Dashes our rising hope with certain ill. Matthew Prior.

    Dash the proud gamester in his gilded car;
    Bare the mean heart that lurks beneath a star. Alexander Pope.

  4. To Dashverb

    If the vessel be suddenly stopt in its motion, the liquor continues its motion, and dashes over the sides of the vessel. George Cheyne.

    On each hand the gushing waters play,
    And down the rough cascade, while dashing, fall. James Thomson.

    Doeg, though without knowing how or why,
    Spurr’d boldly on, and dash’d through thick and thin,
    Through sense and nonsense, never out or in. Dryden.


  1. Dash

    The dash is a punctuation mark consisting of a long horizontal line. It is similar in appearance to the hyphen but is longer and sometimes higher from the baseline. The most common versions are the en dash –, generally longer than the hyphen but shorter than the minus sign; the em dash —, longer than either the en dash or the minus sign; and the horizontal bar ―, whose length varies across typefaces but tends to be between those of the en and em dashes.


  1. dash

    A dash is a punctuation mark that is longer than a hyphen, often used in writing or printing to indicate a break, pause, or range, or to substitute for other punctuation. In athletics or racing context, it may also refer to a short sprint or a short distance covered at maximum speed. Furthermore, 'dash' can mean to move rapidly or suddenly, destroy or reduce to nothing, or add an element (like color or flavor) to something in small amount.

Webster Dictionary

  1. Dashverb

    to throw with violence or haste; to cause to strike violently or hastily; -- often used with against

  2. Dashverb

    to break, as by throwing or by collision; to shatter; to crust; to frustrate; to ruin

  3. Dashverb

    to put to shame; to confound; to confuse; to abash; to depress

  4. Dashverb

    to throw in or on in a rapid, careless manner; to mix, reduce, or adulterate, by throwing in something of an inferior quality; to overspread partially; to bespatter; to touch here and there; as, to dash wine with water; to dash paint upon a picture

  5. Dashverb

    to form or sketch rapidly or carelessly; to execute rapidly, or with careless haste; -- with off; as, to dash off a review or sermon

  6. Dashverb

    to erase by a stroke; to strike out; knock out; -- with out; as, to dash out a word

  7. Dashverb

    to rust with violence; to move impetuously; to strike violently; as, the waves dash upon rocks

  8. Dashnoun

    violent striking together of two bodies; collision; crash

  9. Dashnoun

    a sudden check; abashment; frustration; ruin; as, his hopes received a dash

  10. Dashnoun

    a slight admixture, infusion, or adulteration; a partial overspreading; as, wine with a dash of water; red with a dash of purple

  11. Dashnoun

    a rapid movement, esp. one of short duration; a quick stroke or blow; a sudden onset or rush; as, a bold dash at the enemy; a dash of rain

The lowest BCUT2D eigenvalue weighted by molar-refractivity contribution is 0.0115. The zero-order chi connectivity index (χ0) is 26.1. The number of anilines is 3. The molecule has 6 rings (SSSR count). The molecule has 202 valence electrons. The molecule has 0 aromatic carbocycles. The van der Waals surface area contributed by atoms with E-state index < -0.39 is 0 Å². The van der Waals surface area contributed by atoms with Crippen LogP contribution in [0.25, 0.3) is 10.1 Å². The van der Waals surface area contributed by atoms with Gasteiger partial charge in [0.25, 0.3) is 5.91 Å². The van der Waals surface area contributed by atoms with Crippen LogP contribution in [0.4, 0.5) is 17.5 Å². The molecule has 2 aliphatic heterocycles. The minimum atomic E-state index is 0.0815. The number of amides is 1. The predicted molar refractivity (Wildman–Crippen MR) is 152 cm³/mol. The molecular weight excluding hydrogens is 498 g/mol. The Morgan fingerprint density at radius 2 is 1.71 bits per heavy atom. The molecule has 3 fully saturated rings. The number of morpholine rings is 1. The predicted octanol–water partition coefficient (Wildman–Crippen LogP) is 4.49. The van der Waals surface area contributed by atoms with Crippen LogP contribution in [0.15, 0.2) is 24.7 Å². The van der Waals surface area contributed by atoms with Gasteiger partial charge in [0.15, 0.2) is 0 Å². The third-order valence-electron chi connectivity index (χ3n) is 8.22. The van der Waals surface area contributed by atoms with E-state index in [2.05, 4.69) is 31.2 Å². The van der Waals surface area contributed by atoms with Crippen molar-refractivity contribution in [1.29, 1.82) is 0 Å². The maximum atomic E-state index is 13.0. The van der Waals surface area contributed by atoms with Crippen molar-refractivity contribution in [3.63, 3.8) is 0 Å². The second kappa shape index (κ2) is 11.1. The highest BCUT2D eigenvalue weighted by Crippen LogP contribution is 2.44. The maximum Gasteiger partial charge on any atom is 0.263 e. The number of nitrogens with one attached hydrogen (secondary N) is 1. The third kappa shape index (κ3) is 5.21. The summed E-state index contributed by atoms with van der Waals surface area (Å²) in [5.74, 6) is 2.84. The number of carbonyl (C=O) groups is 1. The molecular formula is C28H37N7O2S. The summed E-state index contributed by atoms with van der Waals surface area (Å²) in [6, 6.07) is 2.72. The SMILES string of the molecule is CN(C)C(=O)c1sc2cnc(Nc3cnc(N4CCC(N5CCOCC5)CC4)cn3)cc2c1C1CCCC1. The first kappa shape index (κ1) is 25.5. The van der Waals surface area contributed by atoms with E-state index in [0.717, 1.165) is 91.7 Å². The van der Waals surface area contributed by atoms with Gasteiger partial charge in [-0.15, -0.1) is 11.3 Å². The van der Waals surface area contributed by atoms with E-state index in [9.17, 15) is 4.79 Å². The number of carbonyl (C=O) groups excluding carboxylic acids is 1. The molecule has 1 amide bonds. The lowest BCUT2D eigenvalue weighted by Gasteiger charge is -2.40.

12. Dashnoun

    energy in style or action; animation; spirit

  13. Dashnoun

    a vain show; a blustering parade; a flourish; as, to make or cut a great dash

  14. Dashnoun

    a mark or line [--], in writing or printing, denoting a sudden break, stop, or transition in a sentence, or an abrupt change in its construction, a long or significant pause, or an unexpected or epigrammatic turn of sentiment. Dashes are also sometimes used instead of marks or parenthesis

  15. Dashnoun

    the sign of staccato, a small mark [/] denoting that the note over which it is placed is to be performed in a short, distinct manner

  16. Dashnoun

    the line drawn through a figure in the thorough bass, as a direction to raise the interval a semitone

  17. Dashnoun

    a short, spirited effort or trial of speed upon a race course; -- used in horse racing, when a single trial constitutes the race

  18. Etymology: [Of. Scand. origin; cf. Dan daske to beat, strike, Sw. & Icel. daska, Dan. & Sw. dask blow.]


  1. Dash

    A dash is a punctuation mark, similar to a hyphen or minus sign but differing primarily in length and serving different functions. The most common versions of the dash are the en dash and the em dash, named for the length of a typeface's lower-case n and upper-case M respectively. Usage varies both within English and in other languages, but the usual convention in printed English text is: ⁕Either version may be used to denote a break in a sentence or to set off parenthetical statements, although writers are generally cautioned to use a single form consistently within their work. In this function, en dashes are used with spaces and em dashes are used without them: [Em dash:] In matters of grave importance, style—not sincerity—is the vital thing. [En dash:] In matters of grave importance, style – not sincerity – is the vital thing. ⁕The en dash is also used to indicate spans or differentiation, where it may be considered to replace and or to: The French and Indian War was fought in western Pennsylvania and along the present US–Canadian border. ⁕The em dash is also used to set off the sources of quotes:In matters of grave importance, style, not sincerity, is the vital thing. — Oscar Wilde

Chambers 20th Century Dictionary

  1. Dash

    dash, v.t. to throw violently: to break by throwing together: to throw water suddenly: to bespatter: to destroy or frustrate: to mix or adulterate.—v.i. to strike against: to break against, as water: to rush with violence.—n. a violent striking: a rushing or violent onset: a blow: a mark (—) at a break in a sentence: ostentation: a slight admixture.—ns. Dash′-board, a board or leathern frame in front of a carriage, to keep off splashes of mud; Dash′er, one who dashes: (coll.) one who makes a great show.—adj. Dash′ing, rushing: reckless: hasty and rash: gallant.—adv. Dash′ingly.—ns. Dash′-pot, a device for preventing too sudden motion in some part of an apparatus; Dash′-wheel, a wheel-shaped box with compartments, in which cotton cloth is washed by the revolution of the wheel in liquid.—Dash off, to sketch hastily; Dash out, to knock out by striking against something. [M. E. daschen, dassen, to rush, or strike with violence—Scand.; cf. Dan. daske, to slap].


  1. Dash